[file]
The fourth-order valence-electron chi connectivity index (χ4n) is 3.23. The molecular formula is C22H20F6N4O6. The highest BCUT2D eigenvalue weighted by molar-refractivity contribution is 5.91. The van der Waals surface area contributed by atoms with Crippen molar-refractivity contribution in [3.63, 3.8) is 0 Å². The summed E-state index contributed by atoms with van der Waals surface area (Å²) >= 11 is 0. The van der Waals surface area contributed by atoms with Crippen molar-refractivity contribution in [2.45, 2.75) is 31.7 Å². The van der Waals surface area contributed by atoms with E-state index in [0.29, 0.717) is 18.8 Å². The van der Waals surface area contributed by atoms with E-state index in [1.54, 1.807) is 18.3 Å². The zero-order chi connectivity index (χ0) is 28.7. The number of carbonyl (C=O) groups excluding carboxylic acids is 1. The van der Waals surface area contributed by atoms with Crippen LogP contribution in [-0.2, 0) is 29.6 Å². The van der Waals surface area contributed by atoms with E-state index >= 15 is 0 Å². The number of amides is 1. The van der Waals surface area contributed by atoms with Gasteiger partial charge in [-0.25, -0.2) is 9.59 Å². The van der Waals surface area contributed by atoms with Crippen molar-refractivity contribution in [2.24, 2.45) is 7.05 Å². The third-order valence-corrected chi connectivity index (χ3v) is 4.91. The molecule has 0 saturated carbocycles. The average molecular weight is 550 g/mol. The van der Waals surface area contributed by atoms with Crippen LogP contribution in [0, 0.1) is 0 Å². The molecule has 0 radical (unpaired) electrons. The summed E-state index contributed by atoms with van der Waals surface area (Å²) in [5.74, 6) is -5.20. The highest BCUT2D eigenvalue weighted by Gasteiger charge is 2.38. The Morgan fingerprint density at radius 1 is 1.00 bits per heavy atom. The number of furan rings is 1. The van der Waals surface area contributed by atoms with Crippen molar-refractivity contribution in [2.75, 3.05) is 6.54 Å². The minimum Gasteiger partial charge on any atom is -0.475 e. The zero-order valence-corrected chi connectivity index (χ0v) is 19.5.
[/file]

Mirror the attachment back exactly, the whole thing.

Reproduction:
The fourth-order valence-electron chi connectivity index (χ4n) is 3.23. The molecular formula is C22H20F6N4O6. The highest BCUT2D eigenvalue weighted by molar-refractivity contribution is 5.91. The van der Waals surface area contributed by atoms with Crippen molar-refractivity contribution in [3.63, 3.8) is 0 Å². The summed E-state index contributed by atoms with van der Waals surface area (Å²) >= 11 is 0. The van der Waals surface area contributed by atoms with Crippen molar-refractivity contribution in [2.45, 2.75) is 31.7 Å². The van der Waals surface area contributed by atoms with E-state index in [0.29, 0.717) is 18.8 Å². The van der Waals surface area contributed by atoms with E-state index in [1.54, 1.807) is 18.3 Å². The zero-order chi connectivity index (χ0) is 28.7. The number of carbonyl (C=O) groups excluding carboxylic acids is 1. The van der Waals surface area contributed by atoms with Crippen LogP contribution in [-0.2, 0) is 29.6 Å². The van der Waals surface area contributed by atoms with E-state index >= 15 is 0 Å². The number of amides is 1. The van der Waals surface area contributed by atoms with Gasteiger partial charge in [-0.25, -0.2) is 9.59 Å². The van der Waals surface area contributed by atoms with Crippen molar-refractivity contribution in [2.24, 2.45) is 7.05 Å². The third-order valence-corrected chi connectivity index (χ3v) is 4.91. The molecule has 0 saturated carbocycles. The average molecular weight is 550 g/mol. The van der Waals surface area contributed by atoms with Crippen LogP contribution in [0, 0.1) is 0 Å². The molecule has 0 radical (unpaired) electrons. The summed E-state index contributed by atoms with van der Waals surface area (Å²) in [5.74, 6) is -5.20. The highest BCUT2D eigenvalue weighted by Gasteiger charge is 2.38. The Morgan fingerprint density at radius 1 is 1.00 bits per heavy atom. The number of furan rings is 1. The van der Waals surface area contributed by atoms with Crippen molar-refractivity contribution in [2.75, 3.05) is 6.54 Å². The minimum Gasteiger partial charge on any atom is -0.475 e. The zero-order valence-corrected chi connectivity index (χ0v) is 19.5.